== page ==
WASHINGTON — House Majority Whip Steve Scalise, who is still recovering from his wounds after a gunman opened fire on Republican members of Congress in June, told Chuck Todd in an exclusive interview for "Meet the Press" that he still stands behind the unlimited right to bear arms.
"Our Founding Fathers believed strongly in gun rights for citizens," said Scalise, R-La.
Instead of passing new regulations in the wake of the Las Vegas mass shooting, which thrust the country's lawmakers into the center of the debate over gun control, existing ones should be enforced, he said.
"Don't try to put new laws in place that don't fix these problems," said Scalise, who was gravely wounded on June 14 when a shooter opened fire on the GOP's congressional baseball team as members practiced in Virginia. "They only make it harder for law-abiding citizens to own a gun."
When asked if he believed the right to bear arms was "unlimited," Scalise said: "It is, it is."
During the shooting in June, Scalise was hit in the left hip but managed to drag himself into the outfield and was then rushed to a Washington hospital. The gunman was himself shot dead, while Scalise sustained grave injuries and required several operations. He returned to the House on Sept. 28 for the first time since the shooting, earning an emotional standing ovation from his colleagues.
Since the Las Vegas massacre, some top Republicans — including President Donald Trump, House Speaker Paul Ryan, and Majority Leader Kevin McCarthy — have indicated that they are open to looking at banning "bump stocks" — devices that enable semi-automatic weapons to fire like machine guns. The National Rifle Association backed new regulations on bump stocks after a dozen of the devices were found in the Las Vegas shooter's hotel room.
Sen. Dianne Feinstein, D-Calif., the sponsor of a bill aimed at banning bump stocks, called on Americans to consider the fate of those killed in Las Vegas.
"Every American can look at, should look at those pictures and say, 'Do we want more of this?'" she said on "Meet the Press." "This is one simple thing that stops the making of a semi-automatic weapon into a machine gun."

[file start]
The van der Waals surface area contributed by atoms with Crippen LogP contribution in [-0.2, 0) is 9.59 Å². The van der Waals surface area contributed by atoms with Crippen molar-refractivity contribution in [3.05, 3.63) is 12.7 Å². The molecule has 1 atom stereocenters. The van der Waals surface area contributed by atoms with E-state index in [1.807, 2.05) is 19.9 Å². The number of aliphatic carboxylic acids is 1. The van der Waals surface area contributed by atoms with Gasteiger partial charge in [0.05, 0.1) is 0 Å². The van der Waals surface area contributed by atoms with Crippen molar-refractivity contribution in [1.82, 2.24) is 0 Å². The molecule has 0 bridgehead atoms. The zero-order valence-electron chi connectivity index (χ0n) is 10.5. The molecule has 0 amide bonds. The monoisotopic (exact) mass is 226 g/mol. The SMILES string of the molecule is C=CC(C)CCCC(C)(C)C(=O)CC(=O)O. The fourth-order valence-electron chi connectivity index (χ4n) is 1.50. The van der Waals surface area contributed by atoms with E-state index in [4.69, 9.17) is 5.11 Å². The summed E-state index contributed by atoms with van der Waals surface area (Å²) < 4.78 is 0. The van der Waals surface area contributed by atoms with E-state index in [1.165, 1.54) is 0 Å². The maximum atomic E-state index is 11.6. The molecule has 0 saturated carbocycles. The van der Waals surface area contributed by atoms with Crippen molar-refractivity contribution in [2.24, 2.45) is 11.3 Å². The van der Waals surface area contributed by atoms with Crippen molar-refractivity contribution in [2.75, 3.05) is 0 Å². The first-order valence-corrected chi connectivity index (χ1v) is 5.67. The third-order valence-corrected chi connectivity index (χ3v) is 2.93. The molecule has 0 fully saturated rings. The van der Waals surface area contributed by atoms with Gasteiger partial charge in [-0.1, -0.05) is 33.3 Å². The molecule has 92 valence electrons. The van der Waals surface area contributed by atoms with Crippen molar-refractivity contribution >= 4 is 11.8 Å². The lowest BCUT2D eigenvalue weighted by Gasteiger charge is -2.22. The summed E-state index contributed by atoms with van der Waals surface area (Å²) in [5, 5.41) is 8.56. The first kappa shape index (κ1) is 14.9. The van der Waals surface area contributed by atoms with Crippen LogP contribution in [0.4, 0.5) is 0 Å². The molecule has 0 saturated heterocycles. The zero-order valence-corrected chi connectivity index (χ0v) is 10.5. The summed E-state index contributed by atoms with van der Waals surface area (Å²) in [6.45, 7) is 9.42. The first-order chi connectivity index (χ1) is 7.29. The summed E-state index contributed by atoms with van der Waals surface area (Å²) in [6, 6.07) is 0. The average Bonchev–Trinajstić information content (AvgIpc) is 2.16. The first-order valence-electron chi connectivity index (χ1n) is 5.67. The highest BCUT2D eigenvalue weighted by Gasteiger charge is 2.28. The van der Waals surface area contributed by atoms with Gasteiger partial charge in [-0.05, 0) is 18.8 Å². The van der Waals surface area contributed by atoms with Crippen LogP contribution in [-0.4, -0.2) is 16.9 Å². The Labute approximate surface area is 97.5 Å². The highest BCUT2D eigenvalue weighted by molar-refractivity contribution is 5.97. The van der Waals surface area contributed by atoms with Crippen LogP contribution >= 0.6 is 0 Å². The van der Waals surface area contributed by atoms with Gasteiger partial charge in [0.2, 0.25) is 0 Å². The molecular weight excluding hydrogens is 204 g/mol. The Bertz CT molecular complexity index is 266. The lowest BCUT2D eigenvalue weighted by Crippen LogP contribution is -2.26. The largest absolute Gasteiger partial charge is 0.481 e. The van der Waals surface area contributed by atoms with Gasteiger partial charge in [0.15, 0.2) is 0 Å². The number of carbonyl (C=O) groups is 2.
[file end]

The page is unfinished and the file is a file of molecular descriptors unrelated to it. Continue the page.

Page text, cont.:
She admitted that she was not sure which specific laws would have prevented the shooting, however.
For his part, Scalise said he did not want Congress to examine the issue of bump stocks.
"Minority Leader Nancy Pelosi already said she wants it to be a slippery slope," he said. "She doesn't want to stop at bump stocks. They want to go out and limit the rights of gun owners."
He said the Bureau of Alcohol, Tobacco, Firearms and Explosives should revisit their 2010 decision that legalized bump stocks — a request also made by the NRA.
"A week ago… most people didn't know what a bump stock was," he said. "So to think that we're now all experts and know how to write some ... panacea law — it's fallacy. Let's focus on the facts. Let's get the facts and let's go focus on some of the problems."
Scalise also said he was opposed to limits on the number of firearms a person could purchase during a given time.
"It's dangerous for the concept that the federal government would have some kind of list of who has guns and what they have," he said.
When asked whether he agreed with laws banning automatic weapons, the congressman said that existing regulations hadn't resulted in a reduction of violence.
"Some of the weapons that [current laws] included in there aren't really automatic weapons," said Scalise. "You haven't seen a decrease in gun violence with those laws on the books. So go and enforce the laws that are there."
Scalise also said people across the country used firearms to protect themselves from criminals — an argument consistently used by gun rights advocates.
A member of the U.S. Capitol Police detail shot the gunman who opened fire on Scalise and his colleagues.
During his "Meet The Press" interview, Scalise said much good had come from the shooting, which he called "a bad act."
"The love, the support, the prayers from people all around the country — it touched me and my wife Jennifer in a way that, you know, maybe we never would've imagined, because it was so overwhelming," he said. "And such a good sign of America that you don't see a lot, but we felt it directly."